Life review experiences or LREs, for short, are some of the most common themes explored and, sometimes, overly explored, by Hollywood. Scientists have long struggled to determine what goes on in the mind of someone who’s at death’s doorstep, but the answer has eluded them for some time. A new study performed by the University of Jerusalem reveals that the Hollywoodian perspective on life review experiences may not be entirely fictitious.
Life review experiences is the scientific term of that expression known in the common tongues as “life flashing before your eyes.” As a movies buff, you have, more than likely, seen this type of scenario – the protagonist is on the brink of death, and in a split second, he seen his entire life experience dancing before his eyes.
The scientific community has always been skeptical regarding life review experiences but did not refute its existence. It’s a well-known fact that when our brain runs out of oxygen, it can induce powerful visual and auditory hallucinations. During this in-between phase, patients reported seeing religious figures or having extra-corporeal experiences.
As to the assumption that on the brink of death you will relieve your whole life, a team of scientists from the University of Jerusalem declared that it holds half-truths.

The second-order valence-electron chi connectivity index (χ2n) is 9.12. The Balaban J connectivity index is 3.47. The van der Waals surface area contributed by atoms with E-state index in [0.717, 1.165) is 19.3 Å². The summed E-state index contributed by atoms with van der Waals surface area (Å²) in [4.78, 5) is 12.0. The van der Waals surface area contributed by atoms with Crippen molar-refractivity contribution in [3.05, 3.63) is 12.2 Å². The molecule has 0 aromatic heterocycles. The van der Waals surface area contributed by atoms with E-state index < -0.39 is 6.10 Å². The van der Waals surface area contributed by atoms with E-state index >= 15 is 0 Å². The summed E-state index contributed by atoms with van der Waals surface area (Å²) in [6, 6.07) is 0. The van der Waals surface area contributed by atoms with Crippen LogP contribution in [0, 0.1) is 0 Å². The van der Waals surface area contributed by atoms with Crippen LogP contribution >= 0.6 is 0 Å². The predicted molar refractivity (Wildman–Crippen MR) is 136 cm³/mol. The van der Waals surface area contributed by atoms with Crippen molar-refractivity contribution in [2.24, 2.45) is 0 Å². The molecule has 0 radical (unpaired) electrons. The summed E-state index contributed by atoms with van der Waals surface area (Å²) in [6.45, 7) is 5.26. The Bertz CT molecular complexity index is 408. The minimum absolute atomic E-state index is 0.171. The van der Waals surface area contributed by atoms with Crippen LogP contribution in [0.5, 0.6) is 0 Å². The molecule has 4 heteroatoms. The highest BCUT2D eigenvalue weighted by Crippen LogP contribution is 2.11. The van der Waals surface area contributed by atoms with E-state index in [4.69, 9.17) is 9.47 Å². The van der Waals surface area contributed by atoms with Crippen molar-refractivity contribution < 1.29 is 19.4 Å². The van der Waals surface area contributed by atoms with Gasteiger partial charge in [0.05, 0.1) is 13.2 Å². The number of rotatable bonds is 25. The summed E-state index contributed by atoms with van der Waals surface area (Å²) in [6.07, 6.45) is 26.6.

The study, which was recently published in Consciousness and Cognition journal, states that the subject may relieve past experiences or rather emotion associated with past experiences, but there is no sense of temporality.
Despite the fact that in fiction life review experiences appear to have an inherent chronological structure (subject experiences all memories and emotions from the time of birth until the bitter end), in real life, the scientists have discovered that this process can only be described as a cacophony.
By studying several accounts of patients who underwent an LRE, the scientists have discovered that, in the last moments of life, as the brain runs out of oxygen, the recipient is simultaneously bombarded that hundreds if not thousands of images, sounds, and sensations. Furthermore, the team stated that these flashes are not chronologically ordered since the brain becomes unable to perceive time.
Some of the accounts studied by the team stated that some patients were able to leave their body and see through the eyes of their loved ones. On the other hand, other patients had religious experiences – seeing white lights and another type of signals which the brain fails to interpret.
However, the scientists ended their paper by saying that more research needs to be done in order to discover what goes on in someone’s brain at the moment of death.
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